Mrs Cowlings dream had just come true, and Richard Wray had just landed a body which had risen at the identical spot and under the very circumstances which she had described in the morning. That it was my father's body was proved beyond doubt by his boots as well as his clothing. I make no attempt to explain the dream. It was recounted before the event occurred, was a matter of common knowledge in the town at the time, and the facts can be verified today by living witnesses.
Athough I was at sea for 54 years, I was never shipwrecked, but on returning from the Mediterranean on this occasion I had a very narrow escape of being so, and within almost a stone's throw of the spot where my father lost his life. At London we took all our ship's store's for another voyage to the Mediterranean, and were ordered to proceed to Shields. We actually got off the Tyne and taken to Shields pilot on board when a strong head wind sprang up, forcing us to tack on and off the land, and gradually driving us down till one night we had drifted back as far as Robin Hood's Bay. At this, Captain Husband decided to run to Scarborough and shelter there till the blow was over.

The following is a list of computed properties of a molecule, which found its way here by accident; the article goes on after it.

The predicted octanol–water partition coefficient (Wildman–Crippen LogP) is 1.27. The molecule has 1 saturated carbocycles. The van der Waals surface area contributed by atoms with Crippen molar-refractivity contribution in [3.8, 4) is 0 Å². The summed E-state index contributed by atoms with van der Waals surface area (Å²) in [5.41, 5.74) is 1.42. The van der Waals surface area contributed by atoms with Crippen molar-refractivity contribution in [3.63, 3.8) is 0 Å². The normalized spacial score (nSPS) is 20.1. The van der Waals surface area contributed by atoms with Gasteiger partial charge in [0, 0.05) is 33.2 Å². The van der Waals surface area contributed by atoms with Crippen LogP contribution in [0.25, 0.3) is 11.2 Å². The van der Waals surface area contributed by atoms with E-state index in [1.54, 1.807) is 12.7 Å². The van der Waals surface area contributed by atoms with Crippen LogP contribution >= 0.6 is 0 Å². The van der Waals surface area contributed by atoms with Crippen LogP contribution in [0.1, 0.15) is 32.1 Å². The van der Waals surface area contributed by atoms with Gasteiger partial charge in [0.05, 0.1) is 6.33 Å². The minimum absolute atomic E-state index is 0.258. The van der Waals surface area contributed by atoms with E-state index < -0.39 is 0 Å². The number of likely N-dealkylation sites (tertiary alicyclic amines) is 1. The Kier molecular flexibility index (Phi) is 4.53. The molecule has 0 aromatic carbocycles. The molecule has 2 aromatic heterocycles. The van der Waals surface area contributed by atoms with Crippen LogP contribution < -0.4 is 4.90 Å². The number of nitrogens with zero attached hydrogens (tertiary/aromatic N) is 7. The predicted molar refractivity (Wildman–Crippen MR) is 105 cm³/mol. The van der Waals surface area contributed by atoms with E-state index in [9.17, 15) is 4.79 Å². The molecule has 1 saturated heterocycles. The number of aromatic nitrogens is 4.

The wind was coming strong from the North West and when we ran in under the Castle Hill the high land had the effect of "blanketing" us, and a flaflw of wind catching the ship aback, she was driven stern first on to the rocks. The position was a very serious one, and we would soon have been poundered to pieces, but our plight was instantly recognised by fishermen on the look out, and assistance was soon forthcoming. An anchor was taken out by the shore boats, and the ship was hauled off into deep water, leaking badly, the water getting over the top of the ballast. When daylight returned we hove up anchor and commenced to tack into the harbour, the pumps being kept going all the time.